Welcome to the real people real business show. My name is Stephanie Hayes. I'm a business strategist and coach who loves to speak with like-minded entrepreneurs to share their real stories and gritty details on building their business. On this show, you won't hear about glamorized entrepreneurship journeys that you see online. You won't be told how to make six figures in six weeks instead of. Expect to hear real vulnerable and inspiring stories that you can relate to. And that have helped create the foundation of each of our guests, businesses. Goodbye, boss, spades. Hello, real life entrepreneurs today. I'm so excited to welcome Melissa pal. Melissa is a writer, mother and coach, living in Northern California. She's the author of questions. You'll wish you ask series of keepsake journals, a collection that stemmed from the grief of unexpectedly losing her family before asking important questions. Melissa believes that everyone is a writer of given the right prompts and that we're all here and connected, no matter how insignificant we feel sometimes. And that every story matters. Welcome to the show, Melissa, and thanks so much for taking the time to share your story today. Thank you so much for having me. I'm so happy to be here. You're in Northern California. I am in Sacramento. Oh, are you okay? I have lots of friends in that area and I had just visited recently and I love, love, love it. So tell me, tell me your story. How did you get started? Where did you start? I know you have a very different path than kind of where you ended up, so I'd love to hear about it. Yeah. Well, um, thanks again for having me on and, and that question is one I've given a little bit of thought to, because I want to be able to answer it. And I think that where I started in this kind of. Act of my life is that I had a really tough couple of years, um, where I did lose a lot of my family and I've always been a fan of therapy, but I was in therapy at that time. Thank goodness. And my therapist throughout the course of our work together, she actually became a coach. Like she sort of took her therapy or her therapist hat off and put her coaching hat on and really talked me through what this difference was. And as we work together, of course, I'm grateful for the modalities that I think her extensive mental health training afforded me, especially when I was in this really early, um, deeply like vulnerable, you know, needing to sort through a lot of trauma and watching her become a coach and realizing just to kind of summarize the way that she explained it to me and the way I've always understood it since, since becoming. It's like, there's, there's like someone who you, like, if you're playing a sport, there's someone you would go to if you were injured and that might be like a sports doctor. And then there's someone you might turn to, if you just want to really up your game and get consistent and work on your mindset. And that would be a coach. And so I almost looked at it as like this line where if you're dipping really far below the line, and like you're having trouble taking care of yourself, your health is suffering. It's, it's very blurry. And I know I have an incredible coach right now who we are totally working through trauma. So this isn't to say that like coaching, can't also talk to our deeply painful parts, but she showed me how, how much asking questions like you do as a coach can help us to identify. Basically what's bright and like grow that. And so that's kind of where my journey started because watching her do that, I was somewhat newly sober and looking to become an actual adult. I was 27, 27 when I got sober. Gosh, my it's weird. The older you get, the more you forget, like what was, what was this year? My mom died when I was 29, which was another major, just life changer. And then, um, I went back to school and when I was in school, uh, I was like, you know, the psychology degree that I ended up getting just really kind of fit right in with the coaching that she was doing. Anyway, this is my long path to saying I am a trained life coach. That's what I've done since. Again, the years are escaping me, but 2016. And even as I say that, that's not exactly how I'm hanging my shingle today. I'm not technically even accepting new clients. Like I have a couple of clients that have held on since this was my main thing, but today I'm a writer and a publisher and I create, um, this is where it's like, you know, we talk about the hats that we wear and, um, the way that I'm paying my bills is by writing and publishing. And I have a couple of clients. So it's sort of like, um, I keep thinking of that idea of like, you are the brand it's like, something's hovering around me with, you know, whether it's, um, helping people via coaching or. Or writing, but yeah, that's um, technically how I got where I'm at is a lot of pain, which I feel like is a pretty common thread for many of us, even if it's not the same story, something that really hurt a way that maybe it got better. And then getting really curious and interested in helping other people find that same south, I guess you might. Well, isn't that what they say about, uh, if you want to write a great song, go through some heartbreak, something like that. You know, I think that the pain that we encounter in our lives allows us to be creative if we let it right. And we let it be that, that catalyst for our creativity. But I'm curious, like I, I'm still missing sort of the bridge between you went to school and you got a psychology degree and you were focusing on a career in, in helping other people through coaching through therapy, and then you became a writer. Like what, how did that happen? Yeah. You know, this is where I want to mention something I have turned to again and again. And I wonder if you've heard of it. It's a book called what color is your parachute and you're nodding your head. So I'll just share it just in case your listeners. Haven't, it's just a big thick. What should I do with my life kind of questionnaire, a series of exercises that help you to get clear on what you've done before that you were good at what you've done before that you hated what you enjoy doing, what you're good at the environments you want to work in. It's just like this very, um, incredible sort of, it's almost like your world building. And so I bring that up here because I did this very early on. I think I was still in college and I've done it a couple times. And when you do this, it's not like at the end, there's always a role. It's not like at the end, I was like, oh, okay. I should be a journalist, like, or I should be a teacher. It's like, I should be someone who connects people who writes, who researches, who is, um, you know, making this much a year. You sort of decide like, what is my bare minimum amount of money I have to make, not what I want to make, but like, how can I survive? So after doing that, that's what led me to coaching. Um, as far as recognizing, like, I want to help people, I'm really curious about. Essentially like what rest at the center of my, why is like helping people to know that they matter, that they're not alone, that we're all connected. So that's started looking like coaching people. And then I had this very pivotal moment. Um, just a couple years ago, I, it was the summer of 2020, which it's weird that that was almost a couple years ago now, but this is a very long couple of years for many of us. And as I said, I live in Northern California. So there have been really incredibly bad wildfires a couple of years in a row. It was a pandemic. So we couldn't really socialize inside. There were wildfires, there was wildfire smoke. So thick. I couldn't really go outside even for brief periods of time, especially because I was pregnant and I would just have this and had a toddler. The short version of this is I was very depressed. And also I'm still coaching clients still trying to piece together. I think that's something maybe it's important to shine a light on is the difficulty that can be being a self-starter when your own mental health is so fragile. And I don't say that, like, it's something that barely ever happens. I'm someone that has to work pretty hard to stay pretty well. And, um, so yeah, I guess I shine a light on that to say that, uh, it was just a really dark time and I found this course that, um, I forgot how it was pitched to me, but it was all about like how to self publish a book. And I was like, oh, that would be cool. I didn't know that I didn't really even know that was an option. And I love to write, I have tons of stuff written on the internet from my blog on I've been journaling since I could literally not even write. So I found this course and I decided, you know, um, as a coach, I think it could be really cool to basically make what I've heard called a low ticket offer. And that's something that I can share with a lot of people who maybe can't afford to work with me and who I would just love to be able to put my ideas into writing. And that's that's what I did is I wrote this tiny book about how to find your inner guide. Really a lot of the work that I did with people was helping them to access their own inner wisdom, like asking questions to help them be able to do this in life. So that's what this book was, but I, I was writing it. I something just didn't feel right. It just felt very flat. And as a writer, I'm always thinking that like the way that I feel creating something, this is probably as a creative in general, the way I feel creating something is often I think kind of transmuted in that thing. And if I feel flat and like, sort of getting it out and like looking at my old content really purposing, like it's, it's good. It's okay. I don't, I don't really want to make that. So I was feeling uncomfortable in this course was finishing and the book was done. And then I went into, I'm a big, when I say I'm a big meditator. Um, I want to be clear that like, I meditate for sure. Eight minutes a day. It's not like I spend hours in contemplation, but like, I'm very devoted to this eight minutes. On top of maybe other breasts we're coming too. But in meditation, I, I told you I was very depressed at this point. And I had been really, really missing my mom. She died 2013. It had been years, but I was pregnant. I was depressed. We're living through a pandemic. There's all sorts of darkness in the world and all sorts of darkness in me. And in those moments, I think it's pretty common to just want that person who was there for you. And so I just kept thinking about her and I started to think about all the things I wish I had asked her specifically, because I was about to have a second kid. I was like, what was she feeling at this point? Like, was she, I, she, she wanted kids, but I'm kind of terrified to have two kids. It's hard enough having one. How am I going to do this? Um, wanting to just unpack so many things with her. So I started to write down all these questions. I wish I had asked her and I was thinking, I'm going to write the answers to. Questions to my kids. This is divorced from my business. This was just kind of to fulfill my own creative well, because I, I was just feeling very depleted and dark. And so I sorta put that book that I had been working on a side and I was like, I'm going to make this, the focus of my course that I'm taking, I'm going to publish a journal for mothers and daughters because I'm a mother and I have daughters and I miss my mom and, and I've since published lots more for the other dynamics, but like, that was really where it started with that pain. And it was just all the questions that I wished I had asked my mom and that I wanted to write down for my daughters. That was like a real kind of game-changing moment because I did this really just from a, um, curious point, like there's things I think we do as entrepreneurs that probably seem to align with like, quote unquote, our brand and like the things that I would write about the confidence mindset, finding your inner guide, like this didn't fit with that. I didn't even know how to, when it finally published, I was really excited about it, but I didn't even know how to share it with my newsletter or my people, because it's like, I don't even know if their parents, I don't know. I'm just kind of questioning, like, where did this come from and where does it belong? And then I started sharing about it and it just, I think, landed in this very perfect place of, of need where people were really wanting to connect in a really authentic way. I mean, also to kind of shine a light. The political and cultural climate of the last, I mean forever, but the last, you know, three or four years or so I think can really be dividing among generations. And I think I started to see this be a way for people to talk to their parents about stuff that wasn't necessarily going to get them in a big fight, but might explain why their parents thought the way that they did. And anyway, um, I basically created this not knowing where it would go and it just kind of ran away. And I had never published a book before and didn't even know that this was such a big deal at the time, but it w it started selling like thousands of copies pretty early. And I was sort of just like, oh, so this, this was what I found, like, not looking for it, like this had sort of just come. And I'm not saying that I think that's something I like to add around here is never in my life from a deep depression. Have I created a, a big, you know, I see a bestselling book, but I did this time. And also that isn't always the case. It doesn't mean that from depression, we should always be like mining our pain. And like, I think if I'd asked myself, how can I monetize this? Or how can I make this into something that can pay my bills probably would have been completely different, but that was the bridge, the important bridge I crossed. And then I was like, I love writing. I can self publish. Apparently this is a door you can just open for yourself. I think I'd always. I had to wait for a publisher. I had, I have to wait for someone to think I'm worthy and I have a big enough following. And it turns out my very, very modest sized following is actually really dedicated and enough people to kind of get the organic growth of the books that I create going. So I just kept making them. And, um, and now I really just see clients that, uh, are sort of, kind of leftover from a couple of years ago that, um, partly too, because I'm a mom. I think that's another important part of my priorities is like, I even, even something like this, I it's like I have to like really go through a lot of hoops to have the specific time free and make sure my kids aren't making noises. And, um, and I it's just hard right now to do that when it comes to my household, my particular household. Yeah. So that's sort of my long path to where I'm at right now. So you're focusing now, primarily on your writing or are you still coaching or doing writing coaching? Yeah, it's funny. I feel like I should be doing writing coaching because that's now most of the, um, inquiry that I get and I am, I am considering creating some kind of just like, you know, pay what you can, here's how to self publish a book. Just very simple, um, offering on my site. But right now I'm primarily working on my books. And then what I do as sort of a small portion of my months is all I'll coach, literally one Saturday a month. I have three clients. So yeah. So that's, um, probably going to change. I think another thing it's important to say is that, um, when I talk about hanging a shingle, you know, that like idea of like, here's what I do. Um, I don't, I don't actually. Say what I do a lot, because I find that that. Let me think about how I'm saying this, ultimately where I'm at has changed so much since I started. And I guess I'm just continually open to that. So I'm not like taking the coaching shingle down. I still really enjoy helping people if I could split myself into and my time could be better spent working one-on-one with people again, I would be doing that, but right now I'm finding it's better spent being able to, um, be flexible with my time.

I might work at 11:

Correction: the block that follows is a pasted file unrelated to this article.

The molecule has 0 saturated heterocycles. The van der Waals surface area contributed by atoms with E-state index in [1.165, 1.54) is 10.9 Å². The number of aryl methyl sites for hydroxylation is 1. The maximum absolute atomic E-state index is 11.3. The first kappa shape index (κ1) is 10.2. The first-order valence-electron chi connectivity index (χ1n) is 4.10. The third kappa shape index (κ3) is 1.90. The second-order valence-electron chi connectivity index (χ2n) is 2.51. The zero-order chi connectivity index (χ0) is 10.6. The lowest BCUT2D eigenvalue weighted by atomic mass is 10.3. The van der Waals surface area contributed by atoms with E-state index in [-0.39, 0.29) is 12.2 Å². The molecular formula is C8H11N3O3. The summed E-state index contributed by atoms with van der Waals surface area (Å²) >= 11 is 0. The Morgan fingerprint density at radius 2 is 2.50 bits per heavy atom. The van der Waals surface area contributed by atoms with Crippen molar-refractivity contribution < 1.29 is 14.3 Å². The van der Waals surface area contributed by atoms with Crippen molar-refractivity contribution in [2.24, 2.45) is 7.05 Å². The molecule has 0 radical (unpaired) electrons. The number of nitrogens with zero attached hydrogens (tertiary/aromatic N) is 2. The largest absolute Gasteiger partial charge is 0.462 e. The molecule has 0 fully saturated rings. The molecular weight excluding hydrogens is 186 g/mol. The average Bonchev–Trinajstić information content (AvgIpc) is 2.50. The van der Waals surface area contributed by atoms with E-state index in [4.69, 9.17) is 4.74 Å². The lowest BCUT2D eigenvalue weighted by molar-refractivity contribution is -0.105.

00 PM at night, and that's not a time of, at least in my time zone. I'm going to see a client. So. Yeah. So I'm mostly just writing and publishing at this point, but that's okay. And what I love about your stories that you sort of carve you've navigated and went, went with the flow in your life and at this season of your life, what works for you with little kids and, you know, whatever you've discovered in terms of your own working style, what works for you is to be a writer and to self publish. And there is no business police that say you have to be coaching, or you have to be doing something else. And you're kind of feeling into that. And I think being really rooted into who you are as a person first and what you are really kind of driven by. Um, that's the work I do with my clients right off the bat, before we ever get into any of the strategy around their business, because that has to be in perfect alignment. If their business is going to be something that they can put their energy towards. So I really love that you sort of carved away, this, this version of yourself in this version of your business and who knows what's going to happen 2, 3, 4, 5 years down the road, you're allowed for that to evolve. And I think that's what people don't realize is like they think they have to design this one business model and stick to it for the rest of their lives, but that's totally untrue. Every business I've seen has evolved over over time. So I think continuing to be curious and, and find those other opportunities, you know, serves all of us really, really well. Yeah, no, I so agree. I love that. That is the work you do at the beginning, because that probably saves people so much time and money and energy to get really clear about the routes. Like I think, I don't know if you use that metaphor, but to be so deeply rooted. And I, that you're making me think of years ago. I remember hearing an interview with, um, gosh, I can't even remember his name, but do you know that account humans of New York? And it's again, if your listeners haven't, it's just these really beautiful stories of everyday people along with a photo and you get very invested and it's people in New York and their stories. And I remember hearing him talk about how, if he had, if he had waited until that thing, he was doing, looked like that thing he was doing, then he would have never started basically that he, I forgot where it was. He started, but it's like our, our businesses and our, what we think that we're doing changes so much. And this is where to be transparent. I had a judgment. I think I am, uh, I've become aware of like, I'm a highly judgmental person in that my brain just categorizes very quickly. Good, bad, good, bad, good, bad. And I'm constantly doing the work of like pausing and looking at, okay, you've assigned a goodness or badness to that sort of like unpacking that in my own life. And I think I would have said, okay, Melissa, first, you were a life coach. Then you were a podcaster and I still have a podcast, but I'm not creating the episodes right now. Then you're a writer, like, get it together. You know, what are you? Because your people are a little confused and that voice is informed by some of the, I'm going to say the bro marketing culture, but also just my own inner critic. It's like we feed our own inner critic with outside influences and I can get a lot of the bro marketing culture of like, you need to niche down. You need to work on your SEO. You need, you need to. And I think that that is something that as uncomfortable as it is, even as I unpack it with someone, I am constantly just trying to be like, what is it, the center of this? And if that wants to evolve, if in two years I'm opening a restaurant, I don't want to do that. But just for example, like that's what wanted to evolve around this? Why of like connecting people and helping people. I think if anything, for me, it's letting go of the ego of like, um, because this kind of gets to the point of your podcast. I feel like so often we see success stories. Like I see Brandon from humans in New York and just think, wow, he's just so articulate. And he knows exactly that account is so neat. Like I know exactly what to expect my brain, doesn't say all these things, but it's just really easy to see the finished product and not see the in between, because he probably only had a thousand followers for that. Or he probably, I don't know, this is the in-between. You know, and, but this is, this is the, I love your point here because this is the whole, this is the whole point is that there is no in-between right. There's there's like, this is a, this is a journey. This is a, like, our businesses are just once we get, once we divorce ourselves from the idea that we, we are going to arrive somewhere and I think this is the mistake. A lot of people make as they constantly beat themselves up and constantly feel this like unrest or I'm stuck because they haven't arrived somewhere. But what they don't realize is that the arriving is constantly shifting as they learn more about themselves as they learn more about that. That's what, but that's, what's so fun about being in business is that we can just take it wherever we want to go and we can follow our, and we should, that's what work should be. Like. I can't wait to get up and work every day because I'm always just doing something different and it's, it's like fun for me. Does it have to be this, like I've arrived at this place? No, it doesn't have to be, and it can continue to evolve if you're always like doing that, you know, I'm one minute I'm a zoo zookeeper and the next minute I'm like a coffee bean expert. Then maybe you're going to have some issues with traction. Right. But if what you're doing is constantly growing and evolving. Good. It should. Because if you don't, you're going to stay stuck in one place. Oh, my gosh. Yes. I would just got goosebumps. When you said earlier, like there is no arriving because I agree there is something I think probably plugged into. Um, I love to blame culture and I feel like we have this top of the list, like work strive. Six figures is awesome. I want six figures. Like I think both can be true. We can have these really incredibly big goals and realize, okay, why do I want six figures? That's because money for me equals freedom equals being able to maybe pay someone to do something I don't want to do, or be able to pay my bills. And then I think like, okay, so freedom, freedom is what I already want to have in my life. I don't want to wait for six figures to have freedom. So how do I cultivate freedom now in whatever way is possible? And I think so often I'm just doing this ping pong between like, there is no they're over there, like. And it's a really beautiful realization. I had one of those yesterday where I was just with my kids and we were just like, it was just one of those perfect moments and something I hold really fast too in my business is especially with two small kids. My youngest isn't even a year old yet. And like you, I am so excited to work. I try to hold really fast to my work hours because I'm so excited about what I do, because I can get really into it. And I feel like I need to finish this project. And I don't mean in like a hustley productivity way, just like, oh, I'm really excited about this, this designer, you know, I designed books. So I'm often designing book covers and like putting together vision boards and art, and I'll get really into that and want to work late. And I try to have really strong boundaries around that time, because speaking to, oh, that's where I came from. That there is no, there, there is no arrived. And I have journaled about my ideal day in the life, right? Like when my business, my career, my house, my confidence, like my, all of it, like, what does that day look like? What am I doing? What am I feeling? And one of those things I've written is I work four to five hours a day. And so, because. Once that, like, I try and implement that right now. I'm not going to work crazy hours right now to try and get to that life in the future and be all stressed out because I want to be free. Cause it's like, This is my life right now. And yeah, so well, and like, if this concept of the business, please like it, once you go out on your own, it does, it takes a while to unlearn that culture of work where we're know. Accountable to someone. And they're like, here's the thing. My clients don't give a shit what I'm doing all day. They don't care. They don't have the time to care when we show up and we get on a call together, I am there and I'm present for them. But if I want to go for a run at 12 o'clock, I can go for a run at 12 o'clock like there's, nobody's paying attention. And when we get past that, Idea that there's always someone watching or that we have to be accountable to someone else for our time. I mean, that is my biggest trigger is I don't want anyone to own my time. And I think when you talk about freedom, I actually think what it really is, is choice and the ability to choose. So I might choose to work 10 hours today, but I chose right. I was, it wasn't put upon me and that is freedom. So I think that there's like, this is what I've gone for for so many years in the work that I do with my clients. It's just making sure that I understand them first. What is their preferred way of working? What is their, like, what are the constraints that they have? What, how does their energy flow, like, are they a person who wants to work for, you know, sprints and then take a break or, you know, whatever, everybody's got something different. I want to bookend my week. So I have Mondays and Fridays without any like calls. Everybody's a little bit different and that'll evolve over time. And so I think this, I think this finding your path and finding your own, and that's going to change, you know, your kids are going to get older. I've got teenagers now that has changed the way that I work and the, you know, the patterns of my time and that's fine. So we have to be this, like, we have to be like water, right? We have to be like water flowing through our little business canyon. This metaphor is getting really bad, but you know what I mean? I do. Yeah, no, I think that, that is, um, you're actually reminding me, I'll just go to my, I'll buy you a ticket to this train of thought. And beautiful chorus is really beautiful chorus and they sing mantras and I'll often have them playing in the background. And one of them is be like water, my friends. And I just so resonate with that, that willingness to flow, to admit when ultimately you've changed or your lifestyle has changed. I think I'm constantly. Constantly in conversation with my future self asking, like, what will I have wanted to do, you know, based on how I feel and who I am right now, what choices will I have wished I made? Which it sounds like is a big part of what you do with your clients. I think that that can be really easy to start to get away from is like, and again, this is like comparing the, what is my why, but truly like what lives at the center of why I do what I do. And yeah. So yeah, it's a little bit about values. It's also about who you are as a person, right? Like, you know, w we talked about these sort of four pillars of passion and your business, and a lot of people will go into business and they'll be like, I like photography. So I'm just going to be a fit. I'm going to be a photographer. And then they find out that that's, that's a hobby, right? That's a, an interest, but in business we have, there's sort of four pillars of passion. There's like the people that you work with, there's the offers you create. There's the skills and experience that you have, and there's the way that you want to work. But in traditional business, we're taught start with your customer first, but that's not always going to mean that you're going to create a business that's aligned with who you are, because that's not my main pillar. That's not my main focus. I know who I want to work with, but I'm driven by how I work. And I have very, very strong passions and desires about the way that I want to work. And so when we build a business based on that first, then we have a business that we actually like. But it, you know, I think a lot of Tanya Lee who's program, I mentioned earlier, you know, she says, look, you can like what you can want, whatever you want, but you have to like your reason for wanting it. And I think that this is where we come from in business a lot is that it's no longer true. That the only thing we strive for is money. And it's totally okay if you do. I like money. I want to make as much money as I can. I have no shame about the idea that I want to be. I want to be pulling in as much as I can and I will totally be, but I like my reason for wanting it right. And a lot of people come to me and their reason for wanting to kind of grow their business is often not money it's that they want their business to feel good. And they are stuck in this business model where if there's friction or it's not really aligned with who they are. And so you like following this path to what felt really good for you is such a great example. And I actually would love to know a little bit more about the writing you're doing right now. Like, are you focusing on a specific topic or type of writing or are you kind of following whatever comes to you? Yeah. Um, I'm kind of doing a combination of both. So I kind of like accidentally stumbled onto self publishing. And as someone who'd been blogging and, you know, writing a newsletter and writing social media posts and like writing in my journal, I was like, oh, I'll start writing books. And that led me to learning about this, getting a big education in self publishing and the amount of intentionality that can create, uh, there's a large amount of writers that I used to think. It was only like Stephen King and like a couple, you know, big authors that like were paying their bills with books. A lot of people think that, and the truth is there's a lot of very normal everyday folk that are doing very well, just writing. And I found these people and started just studying everything about them and their path. And there's a lot to learn, but I'm, I'm taking this path to say, there's this idea that I applies to lots of places in business and that is writing to market. And that's like recognizing, okay, here's what my customers seem to want. Here's what the market seems to want. I'll create that. And then there's that idea you just talked about about like the, how does it feel? Cause let's say, um, let me tell you, I have this software that can tell me like the, what people are searching for as far as books go and what is selling, like what is selling a shit time? As far as books go. And one of the books I found that was selling like $50,000 worth of sales a month is how to eat cock recipes with chicken. And it was literally a recipe book, but it was, and it was like a gag gift that I, I feel like people are getting, they're like ant like, oh, look at this, you know? Huh. But I bring that up to say, I'm not just going to create stuff that is selling a ton. I'm going to look at all right. What do I want to write about? And where does that overlap with what people are looking for? So I have found myself tending to write about. For one, I largely create journals right now. They're journals full of questions. So it's sort of like, uh, an and some of them are meatier than others. Meaning some of them, I have more of my own work intermixed with questions, but the one that I am working on right now is something that is actually like, nobody seems to be searching for it. I tried every different like search term and like possible way. It's I decided speaking to what started this journey for me was being pregnant in a pandemic, super depressed, missing my mom, you know, blah, blah, blah, blah, blah, blah. And I decided, you know, what I think would have been neat is a pregnancy journal that is geared towards girls who have lost their moms. Like it has everything a normal pregnancy journal would, but it keeps in mind that you might not have that mom to call after you find out it keeps in mind that this might be a really sad time because the truth is it was a real mixed bag for me. It was like, this pregnancy was this beautiful. Journey and transformation and it's incredible. And it's made me miss my mom so much. So, so anyway, um, I bring that product up because I think I do both. I look at like, what do people seem to want? Like for example, I started with the mother daughter journal and I had a ton of people asking, well, what about fathers and sons? What about grandparents? And I've made a bazillion different iterations of these journals to account for the different dynamics, because there's lots of different relational dynamics where people want to get to know their family. And alongside that, I'm not creating this journal. That is very much a heart project. And very much one of those things that came from my own inner stillness of like this wants to be born. I don't know where it's going to land, but before I made any of these, I didn't do that market research. I'm just trusting, like, if this is the thing, so it's already all created, I'm waiting for the physical proof right now. And once I get that, I feel comfortable talking about it because it's like, okay, I've got the book in hand. We know that everything printed. Right. But, um, yeah, I think largely this is, I think I write a lot about grief and about meaning, because speaking to how I'm always talking to my future self, I feel like a lot of the point of these journals are to talk to your future self. Whether that future self has lost your parents. And you're going to wish you ask them questions or I'm working on a question you'll wish you asked yourself. Maybe it's just things that you wish you'd asked yourself earlier possibly about business, right? Like speaking to wanting that alignment within yourself, asking these questions and sort of like this, um, consideration of. It might sound morbid, but I'm constantly thinking about like death bed, regret. What will I want to have done? Who will I want to have been? So a lot of the journals are built around that idea. Who will you want to have to have talked to? What will you want to have known about yourself? And again, speaking to that, original, why? Like, I think when we tell stories, um, we, we start to realize, like, let's say I'm journaling to my daughter. I think I find more meaning in my own life and in my own story. And suddenly I've, alchemized maybe one of the worst days of my life. And from that I've pulled a Pearl. Here's what I think you should do daughter, or, you know, future self, whoever it is that we're journaling to. So yeah, no, I, I, um, a couple of years ago I purchased for my parents, um, a subscription, which takes them through a year of prompts for like daily prompts to, or weekly prompts to, um, extract all these stories from them. And I think one of the things that they had felt was that they're gonna, you know, they're going to come to the end of their lives and nobody knows their story. And it was such a cathartic and like, life-changing. Exercise for them, because at the end, you know, the service, they, they publish it into a hardcover book and it's all like published and they can, you can make as many copies as you want to give them to your family and that sort of thing. But this whole idea of being known is so important to us. It's like, you know, Maslow's hierarchy of needs. It's like right up there on the top is that we want to be known. And I think that what you're doing and what you're kind of digging into is this deep knowing of people and this ability for them to be known. And I don't know if you would categorize the writing that you're doing, kind of around that, around that topic or around that area. But it sounds like a lot of what you're kind of pulling out of people is this deep knowing, yeah, this is why having, you know, a podcast interview with a business coach is so great because then you reflect back to me like, oh yeah, that's what I'm doing. But truly, I think that. Once to be known and to truly know others. I think for those of us that feel that not everyone is going to identify with that need, but the people I'm drawn to definitely are. And yeah, there's something about life that just takes on more meaning when a, someone maybe cares about your story and you get to care about it too. I think that's, that's part of why I'm really, um, trying to move toward the one that's just for yourself because I've made a lot of family journals. I've made book journals, I'm making this mother daughter journal, but I also think it's important to just find that deep meaning just, just for ourselves, not even need it to be reflected in a relationship or. Yeah. Cause that's something that also gets said to me. Um, I, I shouldn't read comments online, but you know, what else are you gonna do at two in the morning, then read your own bad reviews. I'm kidding. Don't do that. But people will say like, well, my daughter doesn't care. Like why would I fill this out? You know, my daughter doesn't care about my story. And I, I still think for one, a lot of our children, I was, I was a daughter that my mom might've thought I wouldn't have cared. And then I did cause she was gone, but also not waiting for someone to care and ultimately just kind of reaching within ourselves and giving our own lives that meaning that's part of my why. Well, I think the most important person to know you is yourself, right? And I think a lot of people go through life, not knowing themselves and being so comfortable and familiar with themselves, but they can make good decisions about. About their lives and about their business, like this deep knowing of yourself as something I wish every one of my clients would come to me with already. Right. Because it's, it's what guides all of the decisions we make in our business going forward. Once we have that in place, all of the rest of everything becomes quite clear. Um, I want to shift topics just a little bit, because I know that we're kind of getting close to the end of time and this is a great, just such a wonderful conversation. Um, I want to know kind of what's next for you? Like what, and there doesn't have to be anything new. That's next for you, but kind of what's what's down the road for you. What are you envisioning? Well, there are the projects that I'm currently working on, and I've already mentioned a couple Questions you ask yourself, I've got the new motherless daughter journal. And I think that, you know, speaking to a larger vision, I that's something that is still, you know, speaking to being water and being in flow. I don't know exactly how this will manifest, but I think it's something to do with actually writing. I think when I have more bandwidth to work more with people one-on-one, or even in groups, facilitation, I am so drawn to creatives. And essentially here I am creating journals saying, Hey, your story matters. You should write it. And I would like that. I would like to take that to a bigger stage, whether that's, um, helping people to write their memoir, helping people to just, I get a lot of people messaging me, um, and sort of just the writing arena of my work and things like. Oh, you're so brave to share this. I never could. And I think I want to help those people realize that I'm terrified all the time. I've just done a lot of work around what is fit for putting out in the public versus what is not. And I don't say that meaning, um, there's a particular area of my, my life I won't share about, but maybe an area of wounding helping people identify what is, um, what is wanting to be born? What am I not sharing? Because it's just so tender and, and I hold it so sacred versus I'm scared and I'm afraid people are going to misunderstand me or judge me. And like, yes, they will. And that's okay. So I see that as my future work. And so I'm talking to a vision, not like a offer I have or anything to even, you know, back in people with this is maybe something that's like years down the road for me, but I'm very drawn to, and I think that's part of my purpose is like helping to get those untold stories out because. Yeah, I think there's a lot of, um, fear around what people will think. Yeah. Oh, I, a hundred percent. And I think it holds people back in business as well. Like, you know, I don't want to put this out there because what if, what if, what if, and it can be absolutely crippling for people and, um, the more that they can feel comfortable sharing and being okay with judgment and we can all adopt this sort of curiosity as opposed to judgment, that helps us lubricate our ways forward, I guess. So I hope you continue to keep doing that work and that intention you have is going to guide your decisions around everything that you choose to do, even if it's five years out. Right. So I'm excited for you. Thank you. I have a question that I ask everyone in the, in the spirit of the things we talk about here. The difference between what we see kind of out there in the online business world and this, the business world in general. And what's real in terms of building a business. I think that even just in the way I want to answer this question is part of the difference, because as a deeply sensitive, almost painfully self-aware person, I think what I would say are the days when I am just sure, this is never going to work and what am I doing? Oh my God, I'm a total joke. I'll look in my rear view mirror and just see a bunch of confusion. And, and I'm bringing up like the, the worst of the worst, like bad days. And those do, you know, they can be entire days. And so even as I share that, my head is like, oh gosh, you know, Stephanie is going to be like, you're a basket case. And my, my customer, my clients aren't, this is what I'm, this is what's real though, is the, uh, deep self doubt and moments of like, what the fuck am I doing? And then the beautiful thing about time and the painful thing about time, but is that it, it will change and I will feel differently. And I think that ultimately, you know, we don't get to see those moments. And when we do, I also think there can be this double bind because thinking to social media culture, And I'm not even going to act like I don't do this. Um, I think we'll see these like vulnerable shares where it's like, I'm having this really tough time. Here's what's going on. But sometimes if our lows feel worse than that, or if we just forget, we forget that. Like, I, I think what I'm trying to say is even those can sometimes seem curated. I saw this the other day where this, um, this very beautiful girl was like trying to frazzle up her hair. And then she had like a piece of it going out to one side and then she pressed record and she was like, oh my gosh, you guys look at my hair. I look so crazy today. Well, I'm just doing the best I can. And it was obviously a joke in a skit, but like, just remembering that like no one is immune to days where they just feel like, is this ever going to work?. And I think the ticket is just to keep going, even in those moments to rest that day. And then rest is we just have this, this topic up for discussion this week in my group program, I'm all about rest and how important rest is to us being able to keep moving forward. I have a real problem with the whole productivity culture and don't get me started on that, but like micro moments of rest, as well as, you know, bigger chunks of rest are absolutely critical to letting our brains kind of like reset and enable us to go and do this work, the next kind of sprint of work that we need to do. So I love that you brought that up. Um, we're coming up on, on time and I want to thank you so much for taking the time today and chatting with us. Can you tell our listeners how they can find you? Yeah, so you can find me on my website. It is follow your fire, coaching.com. And on there, you can find all of the journals that I offer my books. Um, you can sign up to my email list and that's where I, I will email maybe once every couple of weeks. And that's where I share thoughts on life, but also give away lots of things and try and just start interesting conversation. So, yeah, please come connect with me. And I'm also on Tik TOK, Melissa. Pinell um, I'm on Instagram following fire. I'm sure I'll give you all of my links, but yeah, I was small in the episode for sure. Yeah. Well, I. I'm just grateful to have shared this time with you. I feel like it was just a really important moment for me too. And I just love that, um, the premise that the show is resting on, as soon as I was like, oh, I have to study research. I'm going to be on this show. And as I was listening to your episodes, it's just, I think it's such an important thing to shine a light on for people because there's so many people give up thinking, well, had not finished, finished. Yeah. Finished I'm out there. Yeah. I get, I love that you brought that. Um, and I think that I th I love being on, on other people's podcasts because it's almost a time of like processing and trying out new things and like, Learning more about myself too. So I think it's, I think podcasting is just such a gift to us because we get to, we get to clarify and process and learn more about ourselves. So I'm glad that you were here. Okay. And that's a wrap. I'm so happy. We had the opportunity to chat with Melissa today to hear more about volume prior coaching and the writing and work that she has been doing, uh, her experiences along the way and what the future of her business entails. And thank you for tuning into this episode of the real people, real business show, where we get the real entrepreneurial stories and journeys that you can relate to show notes, resources, and special offers from this episode are available on our website and social media platforms. And finally, I would love for you to join us on our next episode. We're going to be speaking to Sandy Neusbaum. You're sick, who has built a travel business focusing only on Disney. And I can't wait to hear about that little piece of magic and some of the fun that we're going to talk about there. Thank you again for joining us. If you've enjoyed today's content, I would love for you to give us a review on whatever platform you're on to help us share these genuine stories with an even bigger audience until next time, keep building, keep dreaming and keep being real.